4 Ways to Make Fun Content in "Boring" Industries

4 Ways to Make Fun Content in "Boring" Industries

The age-old war between cheerleaders and nerds reigns supreme, and not just in the lunchroom: it’s present in the content marketing world. Consumer-facing companies, especially ones in leisure, snacks, travel or entertainment industries, just get to have more fun. After all, they’re trying to sell fun, which perhaps a company with B2B communication software or sales automation products might not be able to do without jeopardizing their reputation.

When exploring marketing inspiration for small businesses, it’s easy to get bombarded by rustic logos, twee explainer videos, interactive web experiences and sassy tweets from members of a cooler, hipper crowd. But there’s no reason certain industries should get to own all the fun. Opportunities to delight your audience abound, and you can capitalize on them while retaining the trust and respect crucial to your business. Here are a few practical tips to get started. 

1. Diversify your content offerings

If you’re a pharmaceutical startup and your content strategy consists of cranking out case studies every quarter for other businesses in your industry, get creative with what else you can offer to a reader (especially if you have access to research or useful and unique information to others in your field). Some of your audience will be able to connect better with a bite-sized article than a 70-page case study, so try repurposing the information in your case study into a Cliffnotes, blog-friendly version, using more down-to-earth language.

Who’s doing this well: Linkdex, an SEO platform, houses case studies and explainer videos on their main website, but has a whole content experience that’s more widely appealing at momentology.com (memorable name!). Here’s a post on video marketing tips from Buzzfeed -- something that couldn’t live on their main site.

Takeaway: Find out how to share the same information in more accessible ways.

2. Partner with the “fun” guys

Reach across the aisle to a “cheerleader” -- perhaps not in your industry, but neighbors to your industry -- and form a mutually beneficial content partnership. For instance, a wholesale solar energy panel distributor (“boring”) could pair up with an electric car rental app company (“fun”) and do a series of lightly humorous videos on how consumers can make more energy-efficient everyday choices.

Who’s doing this well: Twilio, a cloud communication platform, runs a podcast called Twilio Radio on SoundCloud. In their most recent episode, they spoke with Wedgies co-founder Jimmy Jacobson on his polling service. Wedgies is a more naturally light-hearted brand, so hosting him and facilitating that conversation on Twilio’s podcast serves both companies well.

Takeaway: You don’t have to generate content in your own corner 100% of the time.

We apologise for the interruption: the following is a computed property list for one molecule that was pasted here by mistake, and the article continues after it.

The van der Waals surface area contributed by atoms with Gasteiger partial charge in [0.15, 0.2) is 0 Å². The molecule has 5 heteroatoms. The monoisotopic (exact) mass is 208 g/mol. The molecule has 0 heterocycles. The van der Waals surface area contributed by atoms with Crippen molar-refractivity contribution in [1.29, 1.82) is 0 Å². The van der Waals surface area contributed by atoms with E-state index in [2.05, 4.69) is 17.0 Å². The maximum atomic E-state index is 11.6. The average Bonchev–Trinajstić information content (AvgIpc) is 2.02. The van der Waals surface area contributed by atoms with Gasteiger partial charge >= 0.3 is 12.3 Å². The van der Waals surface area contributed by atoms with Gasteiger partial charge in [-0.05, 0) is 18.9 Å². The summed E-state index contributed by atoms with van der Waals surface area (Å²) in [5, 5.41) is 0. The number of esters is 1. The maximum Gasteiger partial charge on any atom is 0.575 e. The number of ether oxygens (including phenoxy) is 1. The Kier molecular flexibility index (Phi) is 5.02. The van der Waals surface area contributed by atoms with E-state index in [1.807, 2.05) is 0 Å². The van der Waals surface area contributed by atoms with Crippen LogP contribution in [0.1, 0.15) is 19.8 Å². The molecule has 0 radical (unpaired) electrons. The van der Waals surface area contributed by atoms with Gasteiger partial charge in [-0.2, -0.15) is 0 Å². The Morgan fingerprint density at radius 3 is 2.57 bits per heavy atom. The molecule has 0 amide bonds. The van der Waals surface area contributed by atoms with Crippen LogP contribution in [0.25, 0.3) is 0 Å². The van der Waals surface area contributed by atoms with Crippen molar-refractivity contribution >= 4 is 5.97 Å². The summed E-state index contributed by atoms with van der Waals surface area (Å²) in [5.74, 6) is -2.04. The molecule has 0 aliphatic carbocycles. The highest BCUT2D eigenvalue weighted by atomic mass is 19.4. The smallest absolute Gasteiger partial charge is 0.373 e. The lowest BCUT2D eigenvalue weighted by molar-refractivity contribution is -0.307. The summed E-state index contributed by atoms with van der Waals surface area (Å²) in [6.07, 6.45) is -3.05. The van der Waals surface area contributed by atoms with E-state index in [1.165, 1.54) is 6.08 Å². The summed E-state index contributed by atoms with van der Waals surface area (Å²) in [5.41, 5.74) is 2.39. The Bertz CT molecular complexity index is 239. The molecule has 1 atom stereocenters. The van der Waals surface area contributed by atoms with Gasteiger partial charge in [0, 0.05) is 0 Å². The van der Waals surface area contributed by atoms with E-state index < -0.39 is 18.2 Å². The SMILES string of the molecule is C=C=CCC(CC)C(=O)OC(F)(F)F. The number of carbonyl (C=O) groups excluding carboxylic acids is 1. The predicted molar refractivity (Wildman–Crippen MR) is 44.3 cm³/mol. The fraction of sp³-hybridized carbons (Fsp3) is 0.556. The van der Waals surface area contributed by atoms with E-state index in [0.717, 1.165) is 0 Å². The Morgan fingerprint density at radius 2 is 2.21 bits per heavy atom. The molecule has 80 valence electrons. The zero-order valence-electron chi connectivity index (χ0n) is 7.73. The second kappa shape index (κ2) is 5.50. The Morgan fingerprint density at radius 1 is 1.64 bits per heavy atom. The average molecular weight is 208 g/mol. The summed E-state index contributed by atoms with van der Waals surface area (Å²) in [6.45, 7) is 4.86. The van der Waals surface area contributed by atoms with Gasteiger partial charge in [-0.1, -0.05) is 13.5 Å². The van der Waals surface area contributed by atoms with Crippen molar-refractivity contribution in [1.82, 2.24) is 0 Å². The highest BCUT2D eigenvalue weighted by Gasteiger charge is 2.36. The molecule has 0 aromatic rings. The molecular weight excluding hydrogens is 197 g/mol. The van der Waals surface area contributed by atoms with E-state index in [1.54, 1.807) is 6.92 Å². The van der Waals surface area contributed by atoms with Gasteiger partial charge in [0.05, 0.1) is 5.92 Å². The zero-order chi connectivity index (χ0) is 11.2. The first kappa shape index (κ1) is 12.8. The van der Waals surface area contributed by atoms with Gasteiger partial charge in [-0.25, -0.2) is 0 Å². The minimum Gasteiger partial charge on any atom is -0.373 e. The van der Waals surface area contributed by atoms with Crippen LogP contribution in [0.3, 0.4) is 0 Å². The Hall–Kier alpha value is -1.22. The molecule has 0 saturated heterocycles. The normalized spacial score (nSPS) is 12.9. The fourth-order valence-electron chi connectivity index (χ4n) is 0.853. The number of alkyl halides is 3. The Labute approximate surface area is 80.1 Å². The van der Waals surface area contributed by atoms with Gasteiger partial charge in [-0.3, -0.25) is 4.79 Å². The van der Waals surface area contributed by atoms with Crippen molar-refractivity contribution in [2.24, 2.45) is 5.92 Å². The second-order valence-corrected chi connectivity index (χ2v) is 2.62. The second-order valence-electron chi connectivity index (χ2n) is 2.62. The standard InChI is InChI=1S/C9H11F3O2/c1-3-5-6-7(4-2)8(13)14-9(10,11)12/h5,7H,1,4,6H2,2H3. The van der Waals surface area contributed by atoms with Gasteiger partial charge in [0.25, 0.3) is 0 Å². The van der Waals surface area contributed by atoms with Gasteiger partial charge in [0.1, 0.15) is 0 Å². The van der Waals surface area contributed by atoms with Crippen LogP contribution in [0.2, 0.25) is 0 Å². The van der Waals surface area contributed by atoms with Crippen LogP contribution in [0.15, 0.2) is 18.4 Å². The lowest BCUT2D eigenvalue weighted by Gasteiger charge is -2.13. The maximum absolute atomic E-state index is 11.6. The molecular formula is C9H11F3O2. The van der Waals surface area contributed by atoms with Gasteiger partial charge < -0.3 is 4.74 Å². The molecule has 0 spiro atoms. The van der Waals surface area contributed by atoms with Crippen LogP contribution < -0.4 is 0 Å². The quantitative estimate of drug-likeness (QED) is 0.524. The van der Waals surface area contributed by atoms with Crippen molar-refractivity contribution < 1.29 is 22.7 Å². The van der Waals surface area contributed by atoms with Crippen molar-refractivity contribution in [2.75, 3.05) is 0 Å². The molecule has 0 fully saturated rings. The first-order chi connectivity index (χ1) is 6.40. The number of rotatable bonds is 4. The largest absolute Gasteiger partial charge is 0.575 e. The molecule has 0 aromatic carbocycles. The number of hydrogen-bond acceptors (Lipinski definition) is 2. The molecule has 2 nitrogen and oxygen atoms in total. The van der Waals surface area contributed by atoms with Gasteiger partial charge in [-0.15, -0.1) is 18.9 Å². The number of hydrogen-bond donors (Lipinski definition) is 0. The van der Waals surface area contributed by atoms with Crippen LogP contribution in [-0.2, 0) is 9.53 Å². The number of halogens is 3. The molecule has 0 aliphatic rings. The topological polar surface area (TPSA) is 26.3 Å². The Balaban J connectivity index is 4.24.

3. Be a champion for the other “nerds”

In the same vein, leverage your relationships with others in your industry to collaborate beyond merely following each other on Twitter. Podcasting is perfect for this. For instance, if you’re in the automation software field, connect with the CMO of a company in the same general wheelhouse to yours to discuss trends in tech, have a little friendly banter, and host other interesting guests. Even a simple social media shoutout can accomplish the same thing on a smaller scale.

In the short game, hanging out with competition may seem counterintuitive. In the long term of growing your company successfully, employing a “we’re all in this together” mentality with knowledge sharing and community in your field allows you to be less guarded with, and have more fun with, your content.

Who’s doing this well: Sourceeasy has the cheerful-est Twitter feed in the B2B game. Retweets, thank-you messages, and cheering on others in their industry builds a community necessary to the work they do.

Takeaway: Be the friendliest person at the lunch table; they win the long game.

4. Test the goofy waters

Who says you have to be serious all the time? Talk with your team to determine some loose humor parameters, then go for it and see how your audience interacts with a slight change in voice. A well-timed meme, subtle movie quote references tucked into a tweet, What would delight your audience without throwing them off? How can your company be a little playful without undermining your authority? Through trial and error, you’ll find a voice that’s consistent with your brand.

Who’s doing this well: We’re loving RevBoss’ blog lately. They make sales acceleration software, and recently shifted their marketing voice from “regular” company-speak to something much more personable. They’re using gifs and memes to lighten up their helpful posts.

Takeaway: Being funny might not be as risky to your image as you might think.

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